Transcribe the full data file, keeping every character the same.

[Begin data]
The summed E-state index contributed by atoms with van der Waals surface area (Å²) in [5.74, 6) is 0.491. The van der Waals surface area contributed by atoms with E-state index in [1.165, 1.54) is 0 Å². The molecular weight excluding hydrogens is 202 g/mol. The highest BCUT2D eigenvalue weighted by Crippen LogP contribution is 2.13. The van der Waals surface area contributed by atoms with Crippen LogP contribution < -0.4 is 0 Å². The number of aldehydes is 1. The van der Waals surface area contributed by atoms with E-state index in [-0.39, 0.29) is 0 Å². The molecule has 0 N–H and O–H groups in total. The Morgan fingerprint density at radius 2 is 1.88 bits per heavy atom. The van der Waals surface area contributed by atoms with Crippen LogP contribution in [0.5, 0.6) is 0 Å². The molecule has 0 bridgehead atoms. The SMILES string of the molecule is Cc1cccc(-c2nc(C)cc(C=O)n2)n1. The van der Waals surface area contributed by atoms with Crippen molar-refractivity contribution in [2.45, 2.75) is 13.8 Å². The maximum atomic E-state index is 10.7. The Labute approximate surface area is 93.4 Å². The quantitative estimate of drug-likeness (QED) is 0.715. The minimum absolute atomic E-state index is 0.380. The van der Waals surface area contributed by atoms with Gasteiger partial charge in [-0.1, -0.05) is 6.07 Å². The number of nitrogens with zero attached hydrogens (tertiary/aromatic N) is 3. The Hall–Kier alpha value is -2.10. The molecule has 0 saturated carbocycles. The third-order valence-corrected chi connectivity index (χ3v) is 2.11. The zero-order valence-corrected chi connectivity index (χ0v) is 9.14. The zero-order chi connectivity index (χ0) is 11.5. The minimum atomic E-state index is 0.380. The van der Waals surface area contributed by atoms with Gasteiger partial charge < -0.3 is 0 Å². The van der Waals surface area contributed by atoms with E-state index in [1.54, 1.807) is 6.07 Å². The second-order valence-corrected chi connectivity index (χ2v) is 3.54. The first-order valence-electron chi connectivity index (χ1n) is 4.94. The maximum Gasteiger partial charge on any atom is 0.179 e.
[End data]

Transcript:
The summed E-state index contributed by atoms with van der Waals surface area (Å²) in [5.74, 6) is 0.491. The van der Waals surface area contributed by atoms with E-state index in [1.165, 1.54) is 0 Å². The molecular weight excluding hydrogens is 202 g/mol. The highest BCUT2D eigenvalue weighted by Crippen LogP contribution is 2.13. The van der Waals surface area contributed by atoms with Crippen LogP contribution < -0.4 is 0 Å². The number of aldehydes is 1. The van der Waals surface area contributed by atoms with E-state index in [-0.39, 0.29) is 0 Å². The molecule has 0 N–H and O–H groups in total. The Morgan fingerprint density at radius 2 is 1.88 bits per heavy atom. The van der Waals surface area contributed by atoms with Crippen LogP contribution in [0.5, 0.6) is 0 Å². The molecule has 0 bridgehead atoms. The SMILES string of the molecule is Cc1cccc(-c2nc(C)cc(C=O)n2)n1. The van der Waals surface area contributed by atoms with Crippen molar-refractivity contribution in [2.45, 2.75) is 13.8 Å². The maximum atomic E-state index is 10.7. The Labute approximate surface area is 93.4 Å². The quantitative estimate of drug-likeness (QED) is 0.715. The minimum absolute atomic E-state index is 0.380. The van der Waals surface area contributed by atoms with Gasteiger partial charge in [-0.1, -0.05) is 6.07 Å². The number of nitrogens with zero attached hydrogens (tertiary/aromatic N) is 3. The Hall–Kier alpha value is -2.10. The molecule has 0 saturated carbocycles. The third-order valence-corrected chi connectivity index (χ3v) is 2.11. The zero-order valence-corrected chi connectivity index (χ0v) is 9.14. The zero-order chi connectivity index (χ0) is 11.5. The minimum atomic E-state index is 0.380. The van der Waals surface area contributed by atoms with Gasteiger partial charge < -0.3 is 0 Å². The van der Waals surface area contributed by atoms with E-state index in [1.54, 1.807) is 6.07 Å². The second-order valence-corrected chi connectivity index (χ2v) is 3.54. The first-order valence-electron chi connectivity index (χ1n) is 4.94. The maximum Gasteiger partial charge on any atom is 0.179 e.